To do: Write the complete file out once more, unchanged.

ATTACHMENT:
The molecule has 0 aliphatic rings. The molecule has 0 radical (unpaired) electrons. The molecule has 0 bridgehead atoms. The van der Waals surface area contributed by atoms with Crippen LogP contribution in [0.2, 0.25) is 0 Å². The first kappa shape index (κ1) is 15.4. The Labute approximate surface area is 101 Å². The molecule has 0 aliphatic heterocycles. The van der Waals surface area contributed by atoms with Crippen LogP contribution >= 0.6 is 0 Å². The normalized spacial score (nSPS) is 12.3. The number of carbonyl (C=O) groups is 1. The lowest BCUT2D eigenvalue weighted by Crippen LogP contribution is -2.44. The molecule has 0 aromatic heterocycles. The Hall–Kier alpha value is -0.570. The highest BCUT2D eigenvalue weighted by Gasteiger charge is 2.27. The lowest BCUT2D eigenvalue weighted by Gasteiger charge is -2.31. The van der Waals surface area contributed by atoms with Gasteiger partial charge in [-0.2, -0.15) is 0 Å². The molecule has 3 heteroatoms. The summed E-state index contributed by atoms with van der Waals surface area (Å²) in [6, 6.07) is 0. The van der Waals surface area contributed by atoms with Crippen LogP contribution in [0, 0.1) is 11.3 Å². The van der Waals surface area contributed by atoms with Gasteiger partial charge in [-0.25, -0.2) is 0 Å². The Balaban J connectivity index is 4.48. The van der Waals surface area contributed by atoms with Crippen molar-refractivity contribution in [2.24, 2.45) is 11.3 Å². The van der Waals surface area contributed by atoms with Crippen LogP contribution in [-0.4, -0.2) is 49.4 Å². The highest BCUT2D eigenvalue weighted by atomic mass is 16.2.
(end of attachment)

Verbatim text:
The molecule has 0 aliphatic rings. The molecule has 0 radical (unpaired) electrons. The molecule has 0 bridgehead atoms. The van der Waals surface area contributed by atoms with Crippen LogP contribution in [0.2, 0.25) is 0 Å². The first kappa shape index (κ1) is 15.4. The Labute approximate surface area is 101 Å². The molecule has 0 aliphatic heterocycles. The van der Waals surface area contributed by atoms with Crippen LogP contribution >= 0.6 is 0 Å². The normalized spacial score (nSPS) is 12.3. The number of carbonyl (C=O) groups is 1. The lowest BCUT2D eigenvalue weighted by Crippen LogP contribution is -2.44. The molecule has 0 aromatic heterocycles. The Hall–Kier alpha value is -0.570. The highest BCUT2D eigenvalue weighted by Gasteiger charge is 2.27. The lowest BCUT2D eigenvalue weighted by Gasteiger charge is -2.31. The van der Waals surface area contributed by atoms with Gasteiger partial charge in [-0.2, -0.15) is 0 Å². The molecule has 3 heteroatoms. The summed E-state index contributed by atoms with van der Waals surface area (Å²) in [6, 6.07) is 0. The van der Waals surface area contributed by atoms with Crippen LogP contribution in [0, 0.1) is 11.3 Å². The van der Waals surface area contributed by atoms with Gasteiger partial charge in [-0.25, -0.2) is 0 Å². The Balaban J connectivity index is 4.48. The van der Waals surface area contributed by atoms with Crippen molar-refractivity contribution in [2.24, 2.45) is 11.3 Å². The van der Waals surface area contributed by atoms with Crippen LogP contribution in [-0.4, -0.2) is 49.4 Å². The highest BCUT2D eigenvalue weighted by atomic mass is 16.2.